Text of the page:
Young Catholics: why 'updating' the Church will not bring them back

Young Catholics: why 'updating' the Church will not bring them back

Rocco Loiacono

0ver many years, explanations have been sought as to the whys and the wherefores of declining Mass attendance, and apathy towards Church involvement in general - particularly among younger Catholics. Surveys have been conducted, workshops held, experts have spoken, reasons enunciated.

More often than not, the conclusion arrived at is that our modern culture is racing ahead, and the Church must adapt even further to keep up with the times or be left by the wayside. I find this an incredibly shallow and shortsighted view.

If these "experts", or as the late Archbishop Guildford Young once called them, "that lot of freebooters", took a step back for a moment and actually sought grassroots opinion, they would see that the problem is not "modern culture", but the misguided haste of certain decision-makers to appease it that is a significant facet of the crisis.

As a young person (22 years of age), I am asked by people to give possible reasons as to the decline, especially among those in my age group, of their involvement in Church activities. I say, constantly, the answer lies within.

The Church’s effort to satisfy the insatiably hungry beast - as it apparently perceives modern society - has alienated many people. To those who profess the "if you can’t beat ’em, join ’em" mentality, I say you need look no further than Sacred Scripture to find that "To God a day is as a thousand years and a thousand years is as a day!"

In trying to appease our contemporary secular culture, the Church (or those who act in her name) is trying to satisfy mere men. What did Christ say about this? "No one can serve two ! masters; for either he will hate the one and love the other, or he will be devoted to the one and despise the other. You cannot serve God and mammon" (Matt 6:24). In trying to serve men, those acting for the Church have allowed God, in effect, to be sidelined.

Hence we are witnessing a loss of the sacred and of a perception of divine inspiration. The simple fact is, young people are not uplifted by the ‘nanny’ religious education classes at school, nor even by pale imitations of sixties and seventies ‘pops’. Young people can access as many real hits they want at the flick of a switch, without having to attend Mass for the privilege of hearing poor imitations along with ‘soft’ homilies that prompt the reaction: "What am I doing here?"

How many young people know of or understand the Real Presence? Or even realise that the Mass is the Sacrifice of Calvary re-enacted by the same victim, Christ Himself? As Hamlet said, "Aye, there’s the rub!"

In reality, our modern culture does not need to be appeased by marginalising the sacred in our churches and schools. One need only note the astronomical sales in recent years of Gregorian Chant and Polyphony. Why do people - even non-believers - enjoy listening to these? Because it is inspiring music offering them - even if they may not realise it - a sense of something other-worldly.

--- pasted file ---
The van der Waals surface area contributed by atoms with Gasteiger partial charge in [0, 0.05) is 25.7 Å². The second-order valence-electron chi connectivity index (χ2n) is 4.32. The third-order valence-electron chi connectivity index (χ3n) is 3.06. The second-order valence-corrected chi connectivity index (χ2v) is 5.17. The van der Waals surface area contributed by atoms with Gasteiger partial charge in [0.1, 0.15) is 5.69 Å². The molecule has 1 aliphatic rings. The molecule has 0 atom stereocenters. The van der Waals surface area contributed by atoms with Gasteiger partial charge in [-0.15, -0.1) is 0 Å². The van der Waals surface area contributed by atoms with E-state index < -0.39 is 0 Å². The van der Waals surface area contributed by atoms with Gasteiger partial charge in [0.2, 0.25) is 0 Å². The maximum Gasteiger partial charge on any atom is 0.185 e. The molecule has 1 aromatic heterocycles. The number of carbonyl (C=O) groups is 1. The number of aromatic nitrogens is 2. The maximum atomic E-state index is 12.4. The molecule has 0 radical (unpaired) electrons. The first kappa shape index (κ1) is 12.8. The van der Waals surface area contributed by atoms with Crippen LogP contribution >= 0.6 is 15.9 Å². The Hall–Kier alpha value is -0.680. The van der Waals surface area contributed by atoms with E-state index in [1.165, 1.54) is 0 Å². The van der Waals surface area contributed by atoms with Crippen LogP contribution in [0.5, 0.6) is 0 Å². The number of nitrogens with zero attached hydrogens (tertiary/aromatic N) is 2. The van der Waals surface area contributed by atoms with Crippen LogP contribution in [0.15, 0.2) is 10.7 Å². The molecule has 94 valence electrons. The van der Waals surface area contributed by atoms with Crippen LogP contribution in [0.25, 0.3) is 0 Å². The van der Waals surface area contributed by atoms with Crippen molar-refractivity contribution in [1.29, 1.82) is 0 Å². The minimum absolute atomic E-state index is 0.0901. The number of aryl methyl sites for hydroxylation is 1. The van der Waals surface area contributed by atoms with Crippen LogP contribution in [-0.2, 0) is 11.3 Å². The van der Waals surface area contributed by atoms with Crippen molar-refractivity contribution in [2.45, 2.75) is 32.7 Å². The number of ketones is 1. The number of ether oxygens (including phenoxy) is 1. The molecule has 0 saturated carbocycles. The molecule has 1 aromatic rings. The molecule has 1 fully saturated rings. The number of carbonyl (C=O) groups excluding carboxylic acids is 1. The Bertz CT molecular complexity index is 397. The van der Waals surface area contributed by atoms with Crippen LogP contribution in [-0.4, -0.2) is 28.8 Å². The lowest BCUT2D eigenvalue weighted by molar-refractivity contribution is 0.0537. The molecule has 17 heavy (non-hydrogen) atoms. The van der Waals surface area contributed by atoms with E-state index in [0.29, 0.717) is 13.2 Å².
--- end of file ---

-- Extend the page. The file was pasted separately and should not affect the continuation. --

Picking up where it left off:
Sense of sacred

How many now recall the words of Vatican II that "Gregorian Chant and Sacred Polyphony must be given pride of place in liturgical services, and their special stature must be maintained" (Sacrosanctum Concilium, 116).

Surely it is common sense that this kind of liturgical music be fostered as far as possible and where appropriate so that a greater sense of the sacred be put within reach of an often spiritually impoverished people, and many more be attracted to the Church. However, as a friend once said to me, "Son, the problem with common sense is that it isn’t all that common!"

We hear much about that over-worked and misunderstood concept "participation". But as our Lord said: "When you pray, do not imitate the hypocrites: they love to say their prayers standing up in the synagogues and on the street corners for people to see them. I tell you solemnly, they have had their reward" (Matt 6:5). There are many ways to participate, but these need not be limited to talking and bodily movements. Much of it can be interior - both spiritual and intellectual.

We have been baptised into our Catholic faith in order eventually to attain eternal life – not to cheapen or trivialise it via unsuitable liturgical practices as is all too often the case in our schools and parishes. In the end, all this does is turn many people off - including my own peers.

Young Catholics need to be taught from the very outset about the meaning and importance of the sacraments, the fundamental doctrines, the Church’s traditional prayers (including the Rosary) and the lives of the saints. These need to be taught properly - neither haphazardly, nor worse, force-fed - with the Catechism of the Catholic Church as the main source. The faith we have is so rich we cannot afford to water it down to appease the unappeasable elements inside and outside the Church.

The solution to the present crisis - particularly in the case of young Catholics - lies to a large extent within: in the spiritual domain and in the quest for greater holiness. Our bishops, priests and religious need to take the lead in this regard, fostering the supernatural focus of our Faith, given to us by Christ, who is God.

As St Thomas Aquinas wrote: "If ... a man submits perfectly to God, as a result of this very fact his devotion will increase."

Rocco Lioacono is in his fourth year of a Law Degree at the University of Western Australia and is also completing Honours Italian in a Diploma of Modern Languages.

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